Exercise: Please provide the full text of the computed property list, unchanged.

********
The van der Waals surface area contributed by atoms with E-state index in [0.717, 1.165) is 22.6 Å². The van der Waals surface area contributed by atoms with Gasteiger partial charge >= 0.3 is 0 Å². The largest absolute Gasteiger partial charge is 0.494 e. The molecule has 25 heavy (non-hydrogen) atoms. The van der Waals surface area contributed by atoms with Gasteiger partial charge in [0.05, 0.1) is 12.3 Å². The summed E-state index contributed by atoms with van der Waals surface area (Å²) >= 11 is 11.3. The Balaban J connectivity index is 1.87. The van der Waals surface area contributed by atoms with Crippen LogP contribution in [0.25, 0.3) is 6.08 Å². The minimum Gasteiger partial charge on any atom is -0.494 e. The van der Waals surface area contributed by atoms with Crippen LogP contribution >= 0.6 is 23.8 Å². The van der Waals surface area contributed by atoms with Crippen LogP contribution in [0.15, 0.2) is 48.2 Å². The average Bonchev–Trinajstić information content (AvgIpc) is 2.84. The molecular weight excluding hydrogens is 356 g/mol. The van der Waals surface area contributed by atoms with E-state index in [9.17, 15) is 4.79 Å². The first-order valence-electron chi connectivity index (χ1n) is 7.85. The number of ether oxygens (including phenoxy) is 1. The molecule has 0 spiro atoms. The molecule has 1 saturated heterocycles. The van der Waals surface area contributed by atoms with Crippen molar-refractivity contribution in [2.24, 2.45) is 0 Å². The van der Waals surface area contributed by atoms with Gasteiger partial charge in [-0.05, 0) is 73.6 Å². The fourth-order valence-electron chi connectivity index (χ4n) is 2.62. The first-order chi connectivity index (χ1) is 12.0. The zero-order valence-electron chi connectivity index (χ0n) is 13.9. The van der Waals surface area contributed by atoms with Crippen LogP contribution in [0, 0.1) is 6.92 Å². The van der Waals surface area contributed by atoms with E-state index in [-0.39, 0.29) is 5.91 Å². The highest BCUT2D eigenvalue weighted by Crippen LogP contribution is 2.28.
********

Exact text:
The van der Waals surface area contributed by atoms with E-state index in [0.717, 1.165) is 22.6 Å². The van der Waals surface area contributed by atoms with Gasteiger partial charge >= 0.3 is 0 Å². The largest absolute Gasteiger partial charge is 0.494 e. The molecule has 25 heavy (non-hydrogen) atoms. The van der Waals surface area contributed by atoms with Gasteiger partial charge in [0.05, 0.1) is 12.3 Å². The summed E-state index contributed by atoms with van der Waals surface area (Å²) >= 11 is 11.3. The Balaban J connectivity index is 1.87. The van der Waals surface area contributed by atoms with Crippen LogP contribution in [0.25, 0.3) is 6.08 Å². The minimum Gasteiger partial charge on any atom is -0.494 e. The van der Waals surface area contributed by atoms with Crippen LogP contribution >= 0.6 is 23.8 Å². The van der Waals surface area contributed by atoms with Crippen LogP contribution in [0.15, 0.2) is 48.2 Å². The average Bonchev–Trinajstić information content (AvgIpc) is 2.84. The molecular weight excluding hydrogens is 356 g/mol. The van der Waals surface area contributed by atoms with E-state index in [9.17, 15) is 4.79 Å². The first-order valence-electron chi connectivity index (χ1n) is 7.85. The number of ether oxygens (including phenoxy) is 1. The molecule has 0 spiro atoms. The molecule has 1 saturated heterocycles. The van der Waals surface area contributed by atoms with Crippen molar-refractivity contribution in [2.24, 2.45) is 0 Å². The van der Waals surface area contributed by atoms with Gasteiger partial charge in [-0.05, 0) is 73.6 Å². The fourth-order valence-electron chi connectivity index (χ4n) is 2.62. The first-order chi connectivity index (χ1) is 12.0. The zero-order valence-electron chi connectivity index (χ0n) is 13.9. The van der Waals surface area contributed by atoms with Crippen LogP contribution in [0, 0.1) is 6.92 Å². The van der Waals surface area contributed by atoms with E-state index in [-0.39, 0.29) is 5.91 Å². The highest BCUT2D eigenvalue weighted by Crippen LogP contribution is 2.28.